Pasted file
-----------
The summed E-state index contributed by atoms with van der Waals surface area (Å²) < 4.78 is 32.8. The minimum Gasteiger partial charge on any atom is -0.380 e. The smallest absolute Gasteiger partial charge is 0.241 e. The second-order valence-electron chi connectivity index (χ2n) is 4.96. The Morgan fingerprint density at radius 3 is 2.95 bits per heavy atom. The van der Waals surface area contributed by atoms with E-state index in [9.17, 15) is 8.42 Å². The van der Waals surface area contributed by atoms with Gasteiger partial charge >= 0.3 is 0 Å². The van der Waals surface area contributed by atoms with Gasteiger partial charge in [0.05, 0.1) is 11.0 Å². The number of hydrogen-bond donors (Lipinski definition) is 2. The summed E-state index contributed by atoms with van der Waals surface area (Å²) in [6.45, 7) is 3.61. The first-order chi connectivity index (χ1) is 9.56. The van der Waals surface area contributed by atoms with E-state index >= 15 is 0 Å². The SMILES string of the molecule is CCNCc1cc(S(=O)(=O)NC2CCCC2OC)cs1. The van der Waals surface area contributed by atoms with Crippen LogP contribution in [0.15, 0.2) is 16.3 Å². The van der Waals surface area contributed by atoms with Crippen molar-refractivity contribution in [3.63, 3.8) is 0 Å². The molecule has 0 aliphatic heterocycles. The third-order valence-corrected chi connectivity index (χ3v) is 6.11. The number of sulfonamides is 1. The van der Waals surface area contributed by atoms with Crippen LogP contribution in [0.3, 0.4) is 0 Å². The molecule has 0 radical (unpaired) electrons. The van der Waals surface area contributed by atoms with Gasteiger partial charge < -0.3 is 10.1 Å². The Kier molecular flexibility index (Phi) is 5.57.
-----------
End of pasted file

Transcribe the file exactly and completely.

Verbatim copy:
The summed E-state index contributed by atoms with van der Waals surface area (Å²) < 4.78 is 32.8. The minimum Gasteiger partial charge on any atom is -0.380 e. The smallest absolute Gasteiger partial charge is 0.241 e. The second-order valence-electron chi connectivity index (χ2n) is 4.96. The Morgan fingerprint density at radius 3 is 2.95 bits per heavy atom. The van der Waals surface area contributed by atoms with E-state index in [9.17, 15) is 8.42 Å². The van der Waals surface area contributed by atoms with Gasteiger partial charge >= 0.3 is 0 Å². The van der Waals surface area contributed by atoms with Gasteiger partial charge in [0.05, 0.1) is 11.0 Å². The number of hydrogen-bond donors (Lipinski definition) is 2. The summed E-state index contributed by atoms with van der Waals surface area (Å²) in [6.45, 7) is 3.61. The first-order chi connectivity index (χ1) is 9.56. The van der Waals surface area contributed by atoms with E-state index >= 15 is 0 Å². The SMILES string of the molecule is CCNCc1cc(S(=O)(=O)NC2CCCC2OC)cs1. The van der Waals surface area contributed by atoms with Crippen LogP contribution in [0.15, 0.2) is 16.3 Å². The van der Waals surface area contributed by atoms with Crippen molar-refractivity contribution in [3.63, 3.8) is 0 Å². The molecule has 0 aliphatic heterocycles. The third-order valence-corrected chi connectivity index (χ3v) is 6.11. The number of sulfonamides is 1. The van der Waals surface area contributed by atoms with Crippen LogP contribution in [0.3, 0.4) is 0 Å². The molecule has 0 radical (unpaired) electrons. The van der Waals surface area contributed by atoms with Gasteiger partial charge < -0.3 is 10.1 Å². The Kier molecular flexibility index (Phi) is 5.57.